With some three million residents located in the city and the surrounding suburb area, Santo Domingo – the capital of the Dominican Republic – is the largest city in the Caribbean. The city also has an established expat community, and it’s highly likely that if you’re being relocated to the Dominican Republic, you will be based in Santo Domingo. It’s an attractive place to live for many reasons, from the low cost of living and pleasant weather to the easily accessible amenities and infrastructure, especially in comparison to other Caribbean counterparts.For migrant families, the number one priority when relocating to a new home is choosing a school which offers your children a good standard of education, and gets them settled in as quickly as possible. That’s why we’ve created this guide to finding a school in Santo Domingo. The guide will help you understand the Dominican educational system and the best way to find a perfect fit for you and your family when it comes to schooling in your new home.
While the Dominican Republic remains popular with expats and has a lot to offer, the overall quality of education in the country is relatively low, with education only compulsory up until the age of 14. The literacy rate in the Dominican Republic sits at around 90 percent, which on a global index is higher than average. However, this level of literacy is usually at a level equivalent to sixth-grade in the US.
The Dominican education system is divided into four levels.
This level of pre-school education for children under the age of six is compulsory.
Primary school education for children between the ages of six and 14. This level of education is also compulsory.
As mentioned earlier, this secondary school education for children between the ages of 14 and 18 is not compulsory.
Higher level education for young people above the age of 18. As you would expect, this education is also not compulsory.
Public education in the Dominican Republic is free to all children under the age of 14, regardless of their nationality or immigration status. However, if children wish to proceed to higher levels of education within the public-school system, a Dominican citizenship is required.
Private schools in the Dominican Republic tend to cater to multiple nationalities, meaning the curriculum is mostly taught in English. A proficient level of English is therefore required and must be demonstrated in order to enroll in the majority of the country’s private schools.
Tuition fees for private schools vary, but it is worth noting that religious private schools are partially funded by the Dominican government.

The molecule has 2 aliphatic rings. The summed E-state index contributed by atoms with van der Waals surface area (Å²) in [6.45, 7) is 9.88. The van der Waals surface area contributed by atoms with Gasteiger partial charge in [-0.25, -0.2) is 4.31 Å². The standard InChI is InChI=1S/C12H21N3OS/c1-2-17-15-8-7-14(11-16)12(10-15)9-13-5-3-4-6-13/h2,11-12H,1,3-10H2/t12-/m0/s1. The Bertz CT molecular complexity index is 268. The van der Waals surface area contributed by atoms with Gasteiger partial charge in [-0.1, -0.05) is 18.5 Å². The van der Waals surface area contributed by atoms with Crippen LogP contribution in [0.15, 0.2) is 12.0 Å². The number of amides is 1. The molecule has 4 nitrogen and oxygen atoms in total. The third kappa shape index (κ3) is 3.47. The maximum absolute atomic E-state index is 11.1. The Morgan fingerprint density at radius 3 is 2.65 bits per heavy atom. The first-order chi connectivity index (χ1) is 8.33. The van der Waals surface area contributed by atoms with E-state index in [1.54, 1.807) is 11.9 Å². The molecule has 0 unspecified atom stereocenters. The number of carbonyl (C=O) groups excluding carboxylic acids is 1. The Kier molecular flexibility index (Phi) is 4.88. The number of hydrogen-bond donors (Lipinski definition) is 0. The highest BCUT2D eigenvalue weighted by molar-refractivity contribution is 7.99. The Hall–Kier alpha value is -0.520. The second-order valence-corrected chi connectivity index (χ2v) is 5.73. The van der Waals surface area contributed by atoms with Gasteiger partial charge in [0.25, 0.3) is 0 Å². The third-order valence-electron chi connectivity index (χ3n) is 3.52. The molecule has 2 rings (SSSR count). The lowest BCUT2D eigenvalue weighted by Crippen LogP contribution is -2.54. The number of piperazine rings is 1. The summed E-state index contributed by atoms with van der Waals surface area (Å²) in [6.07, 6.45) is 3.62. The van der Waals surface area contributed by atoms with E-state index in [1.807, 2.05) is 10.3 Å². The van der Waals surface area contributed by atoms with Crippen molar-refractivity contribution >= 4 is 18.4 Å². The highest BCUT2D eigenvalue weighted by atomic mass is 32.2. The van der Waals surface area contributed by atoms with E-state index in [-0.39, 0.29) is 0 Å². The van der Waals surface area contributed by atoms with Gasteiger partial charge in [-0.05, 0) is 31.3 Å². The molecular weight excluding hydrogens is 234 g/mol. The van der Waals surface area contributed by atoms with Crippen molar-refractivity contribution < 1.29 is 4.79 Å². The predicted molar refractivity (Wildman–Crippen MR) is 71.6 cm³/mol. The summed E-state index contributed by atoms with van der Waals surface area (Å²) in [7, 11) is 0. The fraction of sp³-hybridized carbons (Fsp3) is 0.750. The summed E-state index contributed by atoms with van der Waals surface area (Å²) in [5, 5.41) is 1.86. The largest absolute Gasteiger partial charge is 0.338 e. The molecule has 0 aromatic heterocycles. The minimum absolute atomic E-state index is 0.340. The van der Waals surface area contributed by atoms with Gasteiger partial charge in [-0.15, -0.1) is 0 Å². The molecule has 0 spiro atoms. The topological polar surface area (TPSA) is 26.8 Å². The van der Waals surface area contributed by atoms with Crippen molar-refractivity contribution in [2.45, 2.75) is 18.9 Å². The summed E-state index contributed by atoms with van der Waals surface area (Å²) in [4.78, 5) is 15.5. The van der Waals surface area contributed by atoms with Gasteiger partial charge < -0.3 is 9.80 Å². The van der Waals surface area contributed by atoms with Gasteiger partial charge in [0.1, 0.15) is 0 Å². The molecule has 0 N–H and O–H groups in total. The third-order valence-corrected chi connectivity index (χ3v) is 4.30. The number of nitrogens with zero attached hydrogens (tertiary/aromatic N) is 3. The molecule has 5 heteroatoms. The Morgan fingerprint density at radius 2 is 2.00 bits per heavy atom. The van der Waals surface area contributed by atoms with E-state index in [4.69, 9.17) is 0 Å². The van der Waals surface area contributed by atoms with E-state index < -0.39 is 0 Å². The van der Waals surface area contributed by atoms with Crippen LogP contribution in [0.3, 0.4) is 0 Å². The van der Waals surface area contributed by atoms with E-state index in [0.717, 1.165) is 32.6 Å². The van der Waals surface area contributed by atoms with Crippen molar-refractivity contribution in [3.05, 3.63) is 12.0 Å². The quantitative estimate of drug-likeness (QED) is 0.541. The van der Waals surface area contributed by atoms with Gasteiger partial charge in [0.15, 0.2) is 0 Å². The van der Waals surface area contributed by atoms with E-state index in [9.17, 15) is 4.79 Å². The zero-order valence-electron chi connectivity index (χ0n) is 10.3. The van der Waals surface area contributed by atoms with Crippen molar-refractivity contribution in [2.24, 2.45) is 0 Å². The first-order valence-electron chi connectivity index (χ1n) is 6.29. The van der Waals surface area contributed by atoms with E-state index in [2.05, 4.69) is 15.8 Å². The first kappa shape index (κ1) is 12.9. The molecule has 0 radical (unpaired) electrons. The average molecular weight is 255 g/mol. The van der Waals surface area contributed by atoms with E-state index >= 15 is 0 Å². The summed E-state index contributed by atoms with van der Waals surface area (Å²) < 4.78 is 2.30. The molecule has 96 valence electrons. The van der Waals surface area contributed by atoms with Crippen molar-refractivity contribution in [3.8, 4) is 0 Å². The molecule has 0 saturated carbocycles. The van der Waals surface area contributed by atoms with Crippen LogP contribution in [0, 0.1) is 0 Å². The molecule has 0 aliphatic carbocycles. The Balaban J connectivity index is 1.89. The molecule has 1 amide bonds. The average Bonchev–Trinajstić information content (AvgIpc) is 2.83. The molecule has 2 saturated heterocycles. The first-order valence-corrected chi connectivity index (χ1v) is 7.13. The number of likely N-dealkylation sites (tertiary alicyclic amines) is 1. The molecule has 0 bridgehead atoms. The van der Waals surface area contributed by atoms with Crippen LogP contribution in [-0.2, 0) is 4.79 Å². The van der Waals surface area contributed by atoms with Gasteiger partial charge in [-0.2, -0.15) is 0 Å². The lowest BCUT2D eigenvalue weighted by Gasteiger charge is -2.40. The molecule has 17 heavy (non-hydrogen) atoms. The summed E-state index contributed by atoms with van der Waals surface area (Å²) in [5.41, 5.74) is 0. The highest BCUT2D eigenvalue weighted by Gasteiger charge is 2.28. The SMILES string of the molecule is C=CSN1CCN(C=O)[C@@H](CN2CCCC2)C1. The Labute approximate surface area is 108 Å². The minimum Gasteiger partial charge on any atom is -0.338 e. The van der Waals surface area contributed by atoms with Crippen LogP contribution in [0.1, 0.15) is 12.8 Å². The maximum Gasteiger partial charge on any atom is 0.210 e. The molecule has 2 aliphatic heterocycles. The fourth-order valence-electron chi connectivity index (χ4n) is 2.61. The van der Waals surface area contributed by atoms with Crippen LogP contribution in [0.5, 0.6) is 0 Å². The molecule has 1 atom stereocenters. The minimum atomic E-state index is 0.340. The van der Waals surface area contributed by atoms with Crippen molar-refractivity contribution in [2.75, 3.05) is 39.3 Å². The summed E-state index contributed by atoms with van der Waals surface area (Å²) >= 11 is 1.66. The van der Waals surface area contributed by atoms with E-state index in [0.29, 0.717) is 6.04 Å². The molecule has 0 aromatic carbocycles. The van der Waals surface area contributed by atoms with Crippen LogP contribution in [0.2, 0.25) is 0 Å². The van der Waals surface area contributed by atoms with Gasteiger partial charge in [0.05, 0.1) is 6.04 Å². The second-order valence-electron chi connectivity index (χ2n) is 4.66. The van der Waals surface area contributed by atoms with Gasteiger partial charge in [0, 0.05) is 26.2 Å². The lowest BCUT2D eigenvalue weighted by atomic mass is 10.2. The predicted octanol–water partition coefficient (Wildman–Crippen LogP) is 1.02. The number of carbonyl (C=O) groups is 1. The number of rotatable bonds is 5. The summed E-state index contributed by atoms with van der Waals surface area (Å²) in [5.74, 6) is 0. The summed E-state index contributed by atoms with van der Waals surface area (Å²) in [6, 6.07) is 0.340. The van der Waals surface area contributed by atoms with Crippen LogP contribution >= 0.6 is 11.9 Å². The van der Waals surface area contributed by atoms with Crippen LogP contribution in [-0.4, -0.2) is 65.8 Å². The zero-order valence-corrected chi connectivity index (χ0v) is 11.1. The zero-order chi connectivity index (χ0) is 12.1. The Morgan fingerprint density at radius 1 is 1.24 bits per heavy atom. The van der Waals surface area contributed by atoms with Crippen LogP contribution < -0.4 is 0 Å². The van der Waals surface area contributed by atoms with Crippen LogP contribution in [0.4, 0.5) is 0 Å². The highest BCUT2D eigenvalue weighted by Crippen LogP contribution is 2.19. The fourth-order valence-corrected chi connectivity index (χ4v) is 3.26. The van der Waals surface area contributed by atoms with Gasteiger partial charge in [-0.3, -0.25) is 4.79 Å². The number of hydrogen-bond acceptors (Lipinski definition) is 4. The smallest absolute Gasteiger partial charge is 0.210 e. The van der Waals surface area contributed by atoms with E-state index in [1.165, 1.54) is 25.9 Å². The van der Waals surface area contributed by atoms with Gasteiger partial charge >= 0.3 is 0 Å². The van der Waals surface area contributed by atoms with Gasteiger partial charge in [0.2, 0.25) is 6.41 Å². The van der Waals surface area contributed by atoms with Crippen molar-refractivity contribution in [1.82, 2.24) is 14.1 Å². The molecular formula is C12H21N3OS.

You can read our more in-depth article about the Dominican education system here.
If you’re an expat in Santo Domingo or looking to relocate to the city, you may have already noticed that trying to find information about schools there can be frustrating. That being said, more than 70 percent of the schools in Santo Domingo are private institutions, so you won’t be short of options! Here are some of the schools that are most highly rated among the expat community.
Also referred to as CMS, the Carol Morgan School in Santo Domingo is considered one of the more expensive options when it comes to private tuition. However, the school is highly reputable and has been educating students for 85 years. The campus is stretched over 15 acres and includes an outdoor amphitheatre.
The New Horizons bilingual school is another popular option with expats. With 40 years’ experience under its belt, this school offers a: “dual English and Spanish system and integrates French as a second language from the fifth grade.”
St George’s School
St George’s is a British international school that offers both IGCSE (Cambridge International General Certificate of Secondary Education) and IB (International Baccalaureate) programmes. St George’s focuses on teaching an: “innovative education through a challenging international curriculum”.
International School of Santo Domingo
The International School of Santo Domingo prides itself on providing a style of learning that is best suited to the cognitive functions of children. Their website states that: “language and math skills are taught through the areas of social studies, science, literature and humanities.”
As mentioned, searching for information on schools in Santo Domingo can be frustrating. However, you can try online resources and databases, our favourite being the International School Database.
This will allow you to search for international private schools in the area, which can be done by your children’s age, or the preferred language of instruction. Alternatively, you can try joining an expat community or forum to look for recommendations from fellow expats who have already enrolled their children in a school in Santo Domingo.
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